SERVO CURRENT WITH ARDUINO

Thread Starter

JefferyJames

Joined May 3, 2020
8
Im using a servo thats connected to the 5V pin, D9 and GND on arduino uno rev3.
Each pin supplies a max of 40mA which is not enough for my servo.
The stall current for my servo is 600mA.
Does the 5V pin provide the current I need for the servo.
 

ericgibbs

Joined Jan 29, 2010
10,036
hi JJ,
The Arduino output pin should not be used to drive Servo's directly, usually an external 5V power supply is recommended.
Remember to connect the Arduino 0v and ext +5V PSU 0V lines together.
E
 

danadak

Joined Mar 10, 2018
4,057
When you connect grounds together of servo and Arduino that should be done as
close as possible to the power source/battery ground. Thats to minimize servo current
noise from affecting Arduino, especially when doing A/D operations.


Regards, Dana.
 

MisterBill2

Joined Jan 23, 2018
6,067
Im using a servo thats connected to the 5V pin, D9 and GND on arduino uno rev3.
Each pin supplies a max of 40mA which is not enough for my servo.
The stall current for my servo is 600mA.
Does the 5V pin provide the current I need for the servo.
Why would you expect an output rated at 40 mA to be able to power a load that probably draws at least 200mA running? And why try to power an electromechanical device from a processor board??
Not only is the supply capacity inadequate, but also the servo package may cause noise problems in the processor board.
 

MrSoftware

Joined Oct 29, 2013
1,780
It's a legit question, and the answer is maybe. He's asking about powering the servo from the 5V pin on the Arduino board, not from a processor pin directly.

The Arduino info page for the Uno says the 5V pin is good for 400+mA depending on how the board is powered (excerpt from the page below). I've got an Uno board here that uses the AMS1117 5V regulator, and according to the datasheet (very quick skim) it's good for 1A. (Datasheet here) So my answer would be, in theory the 5v regulator could handle your 600mA for at least a short time, BUT heat is going to be your enemy and you need to read through the datasheet and compare what it says to how the Uno board is constructed to decide whether it has enough heat sink through copper in the board to operate at that level reliably. Also it's a linear LDO, so the higher the supply voltage the more the heat it's going to give off, so read the datasheet and see what effect the input voltage has on its current limit as well.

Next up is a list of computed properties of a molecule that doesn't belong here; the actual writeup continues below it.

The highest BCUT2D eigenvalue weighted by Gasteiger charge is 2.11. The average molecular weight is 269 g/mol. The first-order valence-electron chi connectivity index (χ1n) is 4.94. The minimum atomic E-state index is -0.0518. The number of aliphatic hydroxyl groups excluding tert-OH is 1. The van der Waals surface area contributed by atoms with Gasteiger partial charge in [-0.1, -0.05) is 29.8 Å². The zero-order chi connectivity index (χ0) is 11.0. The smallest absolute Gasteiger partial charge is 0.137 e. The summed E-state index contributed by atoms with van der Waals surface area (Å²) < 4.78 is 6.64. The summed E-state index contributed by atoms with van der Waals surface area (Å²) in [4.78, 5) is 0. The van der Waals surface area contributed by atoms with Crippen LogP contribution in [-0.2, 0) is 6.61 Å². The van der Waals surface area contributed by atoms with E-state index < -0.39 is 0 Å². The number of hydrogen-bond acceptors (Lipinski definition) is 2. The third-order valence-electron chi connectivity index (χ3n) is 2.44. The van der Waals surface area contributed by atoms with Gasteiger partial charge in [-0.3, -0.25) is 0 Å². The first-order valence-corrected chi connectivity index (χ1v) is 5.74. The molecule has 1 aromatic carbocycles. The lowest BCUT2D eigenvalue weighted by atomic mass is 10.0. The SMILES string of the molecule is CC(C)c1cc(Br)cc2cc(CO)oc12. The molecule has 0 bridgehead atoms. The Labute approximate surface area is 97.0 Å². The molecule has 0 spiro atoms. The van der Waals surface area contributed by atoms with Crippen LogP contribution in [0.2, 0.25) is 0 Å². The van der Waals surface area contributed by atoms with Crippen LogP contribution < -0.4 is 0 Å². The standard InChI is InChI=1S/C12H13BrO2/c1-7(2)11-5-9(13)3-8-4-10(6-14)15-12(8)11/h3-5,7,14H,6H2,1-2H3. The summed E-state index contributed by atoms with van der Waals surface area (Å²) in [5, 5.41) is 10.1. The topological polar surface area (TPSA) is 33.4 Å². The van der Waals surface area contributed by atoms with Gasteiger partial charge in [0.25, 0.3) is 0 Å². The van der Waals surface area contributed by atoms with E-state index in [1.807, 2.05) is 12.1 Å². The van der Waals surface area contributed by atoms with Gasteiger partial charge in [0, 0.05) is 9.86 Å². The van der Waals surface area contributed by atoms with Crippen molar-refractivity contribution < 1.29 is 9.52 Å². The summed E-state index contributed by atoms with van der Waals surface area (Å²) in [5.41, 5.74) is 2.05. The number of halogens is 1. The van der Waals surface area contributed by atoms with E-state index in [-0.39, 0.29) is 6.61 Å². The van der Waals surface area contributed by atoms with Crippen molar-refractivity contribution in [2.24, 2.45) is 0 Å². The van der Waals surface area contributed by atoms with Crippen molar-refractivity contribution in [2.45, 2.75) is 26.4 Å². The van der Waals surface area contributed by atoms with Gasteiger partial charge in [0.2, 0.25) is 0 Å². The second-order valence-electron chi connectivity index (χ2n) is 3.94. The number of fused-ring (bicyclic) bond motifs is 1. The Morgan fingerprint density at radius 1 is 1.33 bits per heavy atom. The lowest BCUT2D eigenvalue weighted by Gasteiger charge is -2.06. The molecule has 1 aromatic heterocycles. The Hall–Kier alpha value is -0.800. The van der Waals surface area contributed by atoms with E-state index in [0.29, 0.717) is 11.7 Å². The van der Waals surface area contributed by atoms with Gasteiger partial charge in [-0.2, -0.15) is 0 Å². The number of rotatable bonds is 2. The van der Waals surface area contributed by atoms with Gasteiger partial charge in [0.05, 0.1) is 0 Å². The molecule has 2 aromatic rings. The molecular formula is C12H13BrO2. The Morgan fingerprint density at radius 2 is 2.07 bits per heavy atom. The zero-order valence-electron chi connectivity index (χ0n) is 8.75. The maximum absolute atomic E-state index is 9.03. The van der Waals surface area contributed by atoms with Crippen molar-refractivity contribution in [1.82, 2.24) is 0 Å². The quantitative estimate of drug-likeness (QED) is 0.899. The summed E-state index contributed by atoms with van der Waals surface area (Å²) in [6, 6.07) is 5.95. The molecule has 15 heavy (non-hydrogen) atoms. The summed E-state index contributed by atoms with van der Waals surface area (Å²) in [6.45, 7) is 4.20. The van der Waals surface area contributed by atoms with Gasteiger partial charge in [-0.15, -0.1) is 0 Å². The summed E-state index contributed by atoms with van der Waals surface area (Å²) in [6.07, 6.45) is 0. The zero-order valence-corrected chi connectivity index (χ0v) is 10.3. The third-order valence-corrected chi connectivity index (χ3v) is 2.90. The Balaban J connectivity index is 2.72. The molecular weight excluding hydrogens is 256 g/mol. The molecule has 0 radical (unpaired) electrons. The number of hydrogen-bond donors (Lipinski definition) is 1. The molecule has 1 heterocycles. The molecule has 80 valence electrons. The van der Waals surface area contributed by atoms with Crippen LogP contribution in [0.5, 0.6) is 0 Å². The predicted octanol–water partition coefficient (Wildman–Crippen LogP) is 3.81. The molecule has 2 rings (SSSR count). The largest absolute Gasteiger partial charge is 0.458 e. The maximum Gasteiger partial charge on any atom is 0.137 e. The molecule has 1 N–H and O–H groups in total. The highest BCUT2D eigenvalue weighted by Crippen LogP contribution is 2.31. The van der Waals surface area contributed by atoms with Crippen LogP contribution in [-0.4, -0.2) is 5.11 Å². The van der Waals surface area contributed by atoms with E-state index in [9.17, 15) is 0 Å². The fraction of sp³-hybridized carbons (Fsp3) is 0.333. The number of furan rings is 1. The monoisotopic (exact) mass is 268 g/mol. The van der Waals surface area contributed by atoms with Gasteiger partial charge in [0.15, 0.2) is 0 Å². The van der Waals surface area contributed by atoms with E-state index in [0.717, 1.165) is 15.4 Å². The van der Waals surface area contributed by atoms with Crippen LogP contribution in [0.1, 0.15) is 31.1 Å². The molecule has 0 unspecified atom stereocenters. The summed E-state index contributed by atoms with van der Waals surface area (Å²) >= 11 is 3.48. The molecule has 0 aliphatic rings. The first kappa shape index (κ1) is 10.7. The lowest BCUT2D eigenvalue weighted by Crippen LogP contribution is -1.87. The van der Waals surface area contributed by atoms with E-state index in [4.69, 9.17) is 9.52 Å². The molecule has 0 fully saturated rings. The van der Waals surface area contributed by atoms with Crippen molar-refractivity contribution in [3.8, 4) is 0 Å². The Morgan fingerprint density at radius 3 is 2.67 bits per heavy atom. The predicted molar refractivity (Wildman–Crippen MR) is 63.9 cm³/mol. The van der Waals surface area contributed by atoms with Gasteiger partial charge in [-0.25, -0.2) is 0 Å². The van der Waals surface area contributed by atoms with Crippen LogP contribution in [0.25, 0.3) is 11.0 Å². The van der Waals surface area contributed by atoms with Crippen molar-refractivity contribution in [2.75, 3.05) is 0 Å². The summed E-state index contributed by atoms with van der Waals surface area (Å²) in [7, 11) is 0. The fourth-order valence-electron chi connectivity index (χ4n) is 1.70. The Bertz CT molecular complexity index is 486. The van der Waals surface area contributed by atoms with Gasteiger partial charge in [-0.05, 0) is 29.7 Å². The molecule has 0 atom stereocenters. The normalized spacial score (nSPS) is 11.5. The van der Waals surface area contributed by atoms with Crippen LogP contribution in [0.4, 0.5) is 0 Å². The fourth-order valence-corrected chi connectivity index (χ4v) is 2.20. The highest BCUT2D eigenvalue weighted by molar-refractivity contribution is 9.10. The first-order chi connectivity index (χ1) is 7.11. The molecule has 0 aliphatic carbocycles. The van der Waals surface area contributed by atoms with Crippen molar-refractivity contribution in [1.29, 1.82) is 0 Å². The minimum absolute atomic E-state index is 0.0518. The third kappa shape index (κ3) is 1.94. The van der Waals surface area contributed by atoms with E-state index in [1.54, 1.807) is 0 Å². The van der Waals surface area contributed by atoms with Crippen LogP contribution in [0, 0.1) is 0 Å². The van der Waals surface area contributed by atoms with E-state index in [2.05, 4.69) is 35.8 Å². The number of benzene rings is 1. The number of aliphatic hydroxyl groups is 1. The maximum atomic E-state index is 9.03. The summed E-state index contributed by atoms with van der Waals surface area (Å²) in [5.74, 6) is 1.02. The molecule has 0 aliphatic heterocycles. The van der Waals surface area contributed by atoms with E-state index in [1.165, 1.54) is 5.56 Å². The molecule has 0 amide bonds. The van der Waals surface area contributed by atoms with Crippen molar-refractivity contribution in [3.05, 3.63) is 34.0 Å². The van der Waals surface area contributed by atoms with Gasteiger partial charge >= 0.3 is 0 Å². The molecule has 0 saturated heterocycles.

From the Arduino Uno info page:

http://cactus.io/platform/arduino/arduino-uno

5V: This is a regulated output from the on board voltage regulator. This power will come from either the USB or DC input jack. This is fed into the on board 5V voltage regulator. The output from the regulator is connected to this pin. You use this pin to provide 5V to power components connected to the Arduino board. The maximum current draw is approx 400mA on usb and higher if using the DC power jack.
 

SamR

Joined Mar 19, 2019
2,125
I already told him on his other thread that Yes, it can power a small hobby servo but to look at his total load. He also has a motor shield and several other devices attached to his Arduino board. Also pointed out the current limits on the Arduino and the need for external power supply.
 

jpanhalt

Joined Jan 18, 2008
9,413
Im using a servo thats connected to the 5V pin, D9 and GND on arduino uno rev3.
Each pin supplies a max of 40mA which is not enough for my servo.
The stall current for my servo is 600mA.
Does the 5V pin provide the current I need for the servo.
My interpretation of that is that the servo is powered directly from the power source. Signal is D9, and that requires almost no current. So no problem, except as mentioned in post # 3 , there could be ground noise. Be sure the arduino has its power and ground properly decoupled.

How much power/current your supply can provide, depends on the supply, not the arduino. A lithium battery will probably not be a problem. A USB2 port may be a problem.
 
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